Lego City Fire in the Forest by Samantha Brooke. Another fine Lego and firefighter book, it's a level one reader so Mark is starting to "sound out" the words.
Richard Scarry's A Day at the Fire Station: This is a typical RS book from when we were growing up. And it's still great. This particular story focuses on the fire house and how due to a series of unfortunate events the fire fighters keep having to clean it up in between rescue calls.
Clifford the Firehouse Dog by Norman Bridwell. A story from the Clifford the Big Red Dog series, Clifford visits his brother (a fire rescue dog) and ends up helping the fire fighters. It has a few basic fire safety tips, and then goes on to be a typical Clifford story. Mark likes it well enough, though he's not really into character books that much. It's in his nightly rotation of bedtime books.
Firefighter Ted by Andrea Beaty and Pascal Lemaitre: This is a continuation of the "Ted" series of books. As the mom of a "creative" kid, I can see Mark and his imagination get into many of the situations that Firefighter Ted finds himself in. Mark thought the book was funny enough, but it's not a favorite.
Curious George and the Firefighters by Margaret and H.A. Rey. That curious little monkey goes on a fire station field trip and ends up at the scene of a fire. He distracts the frightened children and ends up being a hero. Again, another "character" book. Well written and in line with all the rest of the Curious George stories.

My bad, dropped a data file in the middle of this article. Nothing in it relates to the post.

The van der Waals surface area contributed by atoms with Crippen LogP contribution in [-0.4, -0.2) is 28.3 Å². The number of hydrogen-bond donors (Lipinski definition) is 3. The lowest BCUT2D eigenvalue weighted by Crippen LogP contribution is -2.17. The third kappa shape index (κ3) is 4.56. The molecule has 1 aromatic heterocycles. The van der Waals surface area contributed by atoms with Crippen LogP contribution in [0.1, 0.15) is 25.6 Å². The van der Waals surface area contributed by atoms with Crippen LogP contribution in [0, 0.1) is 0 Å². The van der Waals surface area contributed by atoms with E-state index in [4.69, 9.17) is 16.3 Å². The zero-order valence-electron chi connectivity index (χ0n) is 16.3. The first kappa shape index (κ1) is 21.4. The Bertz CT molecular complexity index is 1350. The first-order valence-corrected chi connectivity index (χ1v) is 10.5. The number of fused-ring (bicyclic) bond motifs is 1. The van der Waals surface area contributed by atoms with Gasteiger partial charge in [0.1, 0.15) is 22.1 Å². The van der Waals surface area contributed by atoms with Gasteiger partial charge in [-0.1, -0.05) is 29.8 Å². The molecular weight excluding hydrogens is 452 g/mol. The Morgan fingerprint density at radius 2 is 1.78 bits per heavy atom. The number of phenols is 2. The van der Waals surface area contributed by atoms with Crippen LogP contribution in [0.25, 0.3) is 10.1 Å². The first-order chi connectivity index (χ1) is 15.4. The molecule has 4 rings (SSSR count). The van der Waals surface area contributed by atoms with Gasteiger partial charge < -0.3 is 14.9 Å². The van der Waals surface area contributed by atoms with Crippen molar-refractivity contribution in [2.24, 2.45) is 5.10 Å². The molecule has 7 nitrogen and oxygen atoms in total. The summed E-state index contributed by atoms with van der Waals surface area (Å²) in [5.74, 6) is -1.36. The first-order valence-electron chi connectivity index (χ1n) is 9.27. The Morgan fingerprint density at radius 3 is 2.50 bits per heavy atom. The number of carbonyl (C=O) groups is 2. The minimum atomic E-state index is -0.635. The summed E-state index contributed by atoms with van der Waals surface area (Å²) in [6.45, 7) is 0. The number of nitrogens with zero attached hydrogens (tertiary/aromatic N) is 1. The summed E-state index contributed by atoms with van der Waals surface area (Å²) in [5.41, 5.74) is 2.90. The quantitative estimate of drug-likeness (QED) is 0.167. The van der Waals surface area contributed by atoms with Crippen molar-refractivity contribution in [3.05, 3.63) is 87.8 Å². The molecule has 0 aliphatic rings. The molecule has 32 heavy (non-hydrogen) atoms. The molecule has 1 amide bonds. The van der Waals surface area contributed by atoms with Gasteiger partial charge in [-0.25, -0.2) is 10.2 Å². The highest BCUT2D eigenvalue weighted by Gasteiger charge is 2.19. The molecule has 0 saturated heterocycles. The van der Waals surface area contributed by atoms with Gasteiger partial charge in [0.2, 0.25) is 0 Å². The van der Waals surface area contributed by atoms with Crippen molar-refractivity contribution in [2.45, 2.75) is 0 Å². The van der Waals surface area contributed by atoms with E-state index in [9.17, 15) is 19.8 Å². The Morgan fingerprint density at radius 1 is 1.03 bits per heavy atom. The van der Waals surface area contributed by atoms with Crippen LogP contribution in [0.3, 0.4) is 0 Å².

Going to the Firehouse by Mercer Mayer: This is part of the Little Critter series. Of all the "character" books I think it's pretty informative. Mark likes it, and we used it in playgroup (all the kids received a copy) when we toured a fire station. It's a reader book, and Mark is starting to sound out some of the words in the story.
Flat Stanley and the Firehouse by Jeff Brown and Lori Haskins Houran. Another "character" book, this one is about one of Flat Stanley's adventures. The Lambchop family go to visit a fire house and get to go on a call to rescue a cat. Of course Flat Stanly comes to the rescue. It's a simple reader book, and doesn't really tell much about firefighters- more along the traditional "rescue a cat in a tree" story that people tend to think fire fighters do. But it's a good read and is in Mark's regular rotation.
Fluffy and the Fire Fighters by Kate McMullan: This is one in a series of Fluffy the Classroom Guinea Pig series. It's also a level 3 reader so it's divided into three main sections/chapters. Mark thinks it's a hilarious book, and it's actually interesting as well, even though the main character is a guinea pig it tells the story of what fire fighters do well.
Arthur's Fire Drill by Marc Brown. Rather than focusing much on fire fighters or trucks (they do appear in the end) this book encourages children about the importance of a fire drill. It is especially great for the little ones who are timid about fire fighters and fire safety. While Mark has never been intimidated by visiting a fire station, a fire drill, or seeing a fireman all geared up, it's not uncommon for little ones to be afraid. That's the case of Arthur's little sister, and so they do a fire drill with the family. Mark loves this book and often acts out the story when playing.